This course examines the process of political transition from dictatorship to democracy. Drawing on examples from Eastern Europe, Africa, Asia and the Middle East, students analyze the key determinants of successful democratization and consider the causes and consequences of the global spread of democracy. Prerequisite(s): PS 220 or permission of the instructor; W; Staff;

PS 321. European Governments. (1)

This course is divided into three sections. In the first, we survey the history and development of the European Union as a supranational governing body. Next, we focus on the most recent wave of enlargement, when the EU expanded its membership to include ten new post-communist states. In the final section, we survey some of the most important political challenges facing the EU today. HSS; Prerequisite(s): sophomore standing; Staff;

PS 326. Comparative Revolution. (1)

Why do people revolt? When do they succeed? What happens after the overthrow of the old regime? This course addresses these and other questions related to class, culture, gender, and religion by considering revolutionary movements in a number of countries with a focus on Latin American, Asian, and Middle Eastern cases. HSS; Prerequisite(s): previous 200 or 300 level course work in social science or history; Cross Listing: LAST 326; W, DV; K. Kampwirth;

PS 333. Global Feminism and Antifeminism. (1)

This course will examine backlashes against feminist movements, and against states and global forces that seek to mobilize men and women into more egalitarian roles. Considering examples from the United States, South Asia, the Middle East, Eastern Europe and Latin America, this course will consider what sorts of people become antifeminists; how they organize within countries; how that organization has varied across time and cultures; and how international feminists have responded to these challenges. Prerequisite(s): at least one HSS course in which gender is a major theme; Cross Listing: GWST 333; DV; W; K. Kampwirth;

PS 334. LGBT Politics in Latin America. (1)

The political visibility and rights of the LGBT (lesbian, gay, bisexual, trans) community in Latin America has changed dramatically over the course of the last generation or two. This course will explore how and why political life has changed, and will compare the political experiences of LGBT citizens of several particular countries. The focus of the course is on the countries of Latin America, though LGBT political history in other areas, such as the U.S. and Europe, will be considered in the introduction to the course, which will analyze both institutional and social movement politics. Prerequisite(s): Sophomore standing; Cross Listing: GWST 334;LAST 334; DV; W; K. Kampwirth;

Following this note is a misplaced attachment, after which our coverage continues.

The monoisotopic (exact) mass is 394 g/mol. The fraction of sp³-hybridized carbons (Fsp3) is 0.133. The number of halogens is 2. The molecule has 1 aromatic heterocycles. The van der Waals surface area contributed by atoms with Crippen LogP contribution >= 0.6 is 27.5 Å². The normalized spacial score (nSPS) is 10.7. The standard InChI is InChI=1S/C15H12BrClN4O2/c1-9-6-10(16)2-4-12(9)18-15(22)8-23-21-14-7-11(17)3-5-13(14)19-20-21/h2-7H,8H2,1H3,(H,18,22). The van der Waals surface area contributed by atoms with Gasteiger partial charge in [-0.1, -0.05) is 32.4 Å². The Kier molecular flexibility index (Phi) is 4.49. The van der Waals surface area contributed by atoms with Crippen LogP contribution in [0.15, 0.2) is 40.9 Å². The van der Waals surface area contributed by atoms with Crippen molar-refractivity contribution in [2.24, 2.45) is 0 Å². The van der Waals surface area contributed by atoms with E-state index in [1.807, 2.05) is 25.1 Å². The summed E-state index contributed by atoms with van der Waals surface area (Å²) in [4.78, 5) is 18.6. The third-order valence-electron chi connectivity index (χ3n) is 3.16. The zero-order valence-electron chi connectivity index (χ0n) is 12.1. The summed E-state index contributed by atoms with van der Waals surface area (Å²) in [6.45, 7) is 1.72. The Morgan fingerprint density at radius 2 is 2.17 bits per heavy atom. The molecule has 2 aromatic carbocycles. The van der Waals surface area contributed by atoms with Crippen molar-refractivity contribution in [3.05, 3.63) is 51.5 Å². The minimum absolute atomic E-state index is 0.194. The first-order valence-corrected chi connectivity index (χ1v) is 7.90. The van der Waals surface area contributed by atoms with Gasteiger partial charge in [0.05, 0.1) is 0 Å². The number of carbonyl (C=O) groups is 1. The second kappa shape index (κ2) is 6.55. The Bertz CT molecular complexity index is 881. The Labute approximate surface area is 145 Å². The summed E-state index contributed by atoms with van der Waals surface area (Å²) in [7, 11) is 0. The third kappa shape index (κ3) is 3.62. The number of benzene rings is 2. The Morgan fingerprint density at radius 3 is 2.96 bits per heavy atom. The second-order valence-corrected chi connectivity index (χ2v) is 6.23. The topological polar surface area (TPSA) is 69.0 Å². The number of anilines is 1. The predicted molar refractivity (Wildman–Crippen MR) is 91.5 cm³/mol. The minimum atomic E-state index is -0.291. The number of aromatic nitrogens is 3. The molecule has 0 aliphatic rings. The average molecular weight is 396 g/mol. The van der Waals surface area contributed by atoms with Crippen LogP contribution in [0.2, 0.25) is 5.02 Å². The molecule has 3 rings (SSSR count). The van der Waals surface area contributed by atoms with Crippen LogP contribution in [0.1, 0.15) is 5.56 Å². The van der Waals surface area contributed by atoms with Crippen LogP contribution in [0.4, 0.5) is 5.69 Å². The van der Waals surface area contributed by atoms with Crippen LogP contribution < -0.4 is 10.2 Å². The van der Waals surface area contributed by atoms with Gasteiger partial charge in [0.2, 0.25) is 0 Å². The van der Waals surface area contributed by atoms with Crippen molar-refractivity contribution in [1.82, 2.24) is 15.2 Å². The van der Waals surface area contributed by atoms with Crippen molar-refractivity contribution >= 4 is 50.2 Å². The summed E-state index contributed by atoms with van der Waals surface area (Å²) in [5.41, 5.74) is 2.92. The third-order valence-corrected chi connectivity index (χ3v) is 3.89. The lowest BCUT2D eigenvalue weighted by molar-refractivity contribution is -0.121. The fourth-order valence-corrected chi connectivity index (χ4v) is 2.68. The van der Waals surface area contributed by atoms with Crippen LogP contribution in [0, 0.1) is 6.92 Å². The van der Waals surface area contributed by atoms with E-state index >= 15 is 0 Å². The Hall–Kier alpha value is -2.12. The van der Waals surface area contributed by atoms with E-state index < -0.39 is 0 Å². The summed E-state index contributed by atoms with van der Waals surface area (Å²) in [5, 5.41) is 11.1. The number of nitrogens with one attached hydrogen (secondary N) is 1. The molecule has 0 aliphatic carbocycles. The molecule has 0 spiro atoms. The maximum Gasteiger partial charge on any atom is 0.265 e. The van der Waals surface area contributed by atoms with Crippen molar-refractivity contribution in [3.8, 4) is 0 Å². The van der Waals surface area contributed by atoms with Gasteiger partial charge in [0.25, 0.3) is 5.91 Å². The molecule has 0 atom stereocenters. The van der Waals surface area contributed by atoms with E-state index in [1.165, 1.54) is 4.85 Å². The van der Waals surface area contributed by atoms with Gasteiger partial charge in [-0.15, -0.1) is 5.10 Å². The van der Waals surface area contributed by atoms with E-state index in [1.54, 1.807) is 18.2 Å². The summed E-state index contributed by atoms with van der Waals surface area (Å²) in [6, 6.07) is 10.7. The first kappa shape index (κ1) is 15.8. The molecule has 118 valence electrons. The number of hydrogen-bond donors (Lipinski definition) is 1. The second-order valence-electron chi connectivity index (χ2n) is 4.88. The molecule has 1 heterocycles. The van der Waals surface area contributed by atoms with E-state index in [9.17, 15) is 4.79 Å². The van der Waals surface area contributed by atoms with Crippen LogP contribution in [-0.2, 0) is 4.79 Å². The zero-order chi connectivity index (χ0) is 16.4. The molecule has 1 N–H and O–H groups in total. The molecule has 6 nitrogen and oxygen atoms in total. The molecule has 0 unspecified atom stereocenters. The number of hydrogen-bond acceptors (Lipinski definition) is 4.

PS 342. The Modern Theorists. (1)

Machiavelli to Marx. The political writings of Machiavelli, Locke, Rousseau, and Marx are emphasized. The course treats the foundations of modern political theory and analyzes their strengths, shortcomings, and relationship to contemporary political life. HSS; Prerequisite(s): sophomore standing recommended; W; L. Sunderland;

PS 348. Teaching Assistant. (1/2 or 1)

Prerequisite(s): Permission of instructor; May be graded S/U at instructor's discretion; Staff;

PS 360. Politics of Climate Change. (1)

This course will explore the poltical debate on climate change. Students will examine both the international negotiations and the domestic debates. On the domestic side, students will study the concept of represention and how changes in public opinion on climate change have led to changes in public policy, particularly in the US. On the international side, students will examine the disagreements between industrialized and non-industrialized countries, and how resulting treaties have reflected different ideas of justice, and different political contexts. The course will be centered around social science theories that help us understand the politics of climate change. Prerequisite(s): ENVS 101 or ENVS 110 or ENVS 295M or a course in Political Science or permission of the instructor; Cross Listing: ENVS 360; No background in statistics or climate science is necessary; B. Farrer;

PS 362. American Constitutional Law I. (1)

The law of the Constitution as developed by decisions of the United States Supreme Court: the role of the judiciary, judicial review, and separation of powers; the relationship of the states to the national government, the powers of Congress and the President. Prerequisite(s): sophomore standing; O; W; Offered every year; L. Sunderland;

PS 363. American Constitutional Law II. (1)

The rights and liberties of individuals under the American Constitution: civil rights, procedural rights, equal protection of the laws, due process of law, and freedom of expression and religion. Prerequisite(s): PS 362 or permission of the instructor; O; W; L. Sunderland;

PS 370. Internships in Public Affairs. (1/2 to 3)

The department assists outstanding political science majors by giving them challenging internship assignments with important government agencies, political leaders, and other participants in the political process. Interns are eligible for up to three credits, depending upon the length of their experience and the nature of related scholarly papers accomplished under the supervision of the department. Prerequisite(s): permission of the instructor; May be repeated for a maximum of 3.0 credits; Staff;

PS 395. Special Topics. (1/2 or 1)

Courses offered occasionally to students in special areas of Political Science not covered in the usual curriculum. Staff;

PS 400. Advanced Studies. (1/2 or 1)

See College Honors Program. Staff;